How is an atomic-powered island nation riddled with fault lines supposed to handle its nuclear waste? Part of the answer was supposed to come from this windswept village along Japan's northern coast.
By hosting a high-tech facility that would convert spent fuel into a plutonium-uranium mix designed for the next generation of reactors, Rokkasho was supposed to provide fuel while minimising nuclear waste storage problems. Those ambitions are falling apart because years of attempts to build a "fast breeder" reactor, which would use the reprocessed fuel, appear to be ending in failure.
But Japan still intends to reprocess spent fuel at Rokkasho. It sees few other options, even though it will mean extracting plutonium that could be used to make nuclear weapons.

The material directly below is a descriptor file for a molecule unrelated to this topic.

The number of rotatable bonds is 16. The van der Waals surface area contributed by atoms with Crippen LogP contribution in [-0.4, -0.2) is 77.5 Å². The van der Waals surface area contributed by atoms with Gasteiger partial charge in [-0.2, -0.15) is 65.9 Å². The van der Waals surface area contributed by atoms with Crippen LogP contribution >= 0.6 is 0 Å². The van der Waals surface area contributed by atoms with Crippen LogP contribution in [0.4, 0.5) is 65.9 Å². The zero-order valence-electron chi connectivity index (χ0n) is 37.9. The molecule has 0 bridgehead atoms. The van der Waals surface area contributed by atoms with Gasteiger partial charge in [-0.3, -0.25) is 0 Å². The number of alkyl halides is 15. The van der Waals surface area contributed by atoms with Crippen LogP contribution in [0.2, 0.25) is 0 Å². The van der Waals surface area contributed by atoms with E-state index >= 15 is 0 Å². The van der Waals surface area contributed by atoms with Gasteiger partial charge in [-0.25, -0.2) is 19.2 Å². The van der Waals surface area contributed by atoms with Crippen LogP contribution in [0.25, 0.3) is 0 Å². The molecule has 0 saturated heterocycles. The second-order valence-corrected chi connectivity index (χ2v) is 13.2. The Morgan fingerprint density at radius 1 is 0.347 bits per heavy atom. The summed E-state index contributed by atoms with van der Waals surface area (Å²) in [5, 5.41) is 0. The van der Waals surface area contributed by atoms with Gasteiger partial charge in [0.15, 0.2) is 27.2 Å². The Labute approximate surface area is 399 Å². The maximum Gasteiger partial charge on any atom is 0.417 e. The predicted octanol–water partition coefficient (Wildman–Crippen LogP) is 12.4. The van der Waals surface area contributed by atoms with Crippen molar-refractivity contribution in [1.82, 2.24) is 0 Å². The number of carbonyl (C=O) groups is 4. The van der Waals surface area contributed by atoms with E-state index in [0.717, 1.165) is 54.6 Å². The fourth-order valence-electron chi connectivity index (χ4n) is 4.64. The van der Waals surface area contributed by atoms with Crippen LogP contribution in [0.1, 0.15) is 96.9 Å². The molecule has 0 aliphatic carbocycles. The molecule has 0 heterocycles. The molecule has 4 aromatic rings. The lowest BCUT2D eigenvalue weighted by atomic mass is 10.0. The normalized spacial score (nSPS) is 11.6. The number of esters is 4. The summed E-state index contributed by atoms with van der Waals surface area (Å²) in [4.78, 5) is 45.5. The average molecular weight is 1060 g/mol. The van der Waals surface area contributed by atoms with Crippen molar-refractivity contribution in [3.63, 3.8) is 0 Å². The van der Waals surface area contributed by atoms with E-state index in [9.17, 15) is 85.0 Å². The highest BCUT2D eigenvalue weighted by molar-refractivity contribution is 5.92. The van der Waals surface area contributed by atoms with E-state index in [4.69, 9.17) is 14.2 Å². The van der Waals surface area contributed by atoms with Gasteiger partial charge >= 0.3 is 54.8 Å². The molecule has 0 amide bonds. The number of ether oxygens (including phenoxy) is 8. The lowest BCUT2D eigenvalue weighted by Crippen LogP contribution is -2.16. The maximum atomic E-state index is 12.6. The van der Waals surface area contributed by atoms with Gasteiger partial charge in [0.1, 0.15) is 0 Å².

If the country were to close the reprocessing plant, some 3,000 tons of spent waste piling up here would have to go back to the nuclear plants that made it, and those already are running low on storage space. There is scant prospect for building a long-term nuclear waste disposal site in Japan.
So work continues at Rokkasho, where the reprocessing unit remains in testing despite being more than 30 years in the making, and the plant that would produce plutonium-uranium fuel remains under construction.
The effort continues on the assumption that the plutonium Japan has produced - 45 tonnes so far - will be used in reactors, even though that is not close to happening to a significant degree.
If Japan decided that it cannot use the plutonium, it would be breaking international pledges aimed at preventing the spread of weapons-grade nuclear material. It already has enough plutonium to make hundreds of nuclear bombs - 10 tonnes of it at home and the rest in Britain and France, where Japan's spent fuel was previously processed.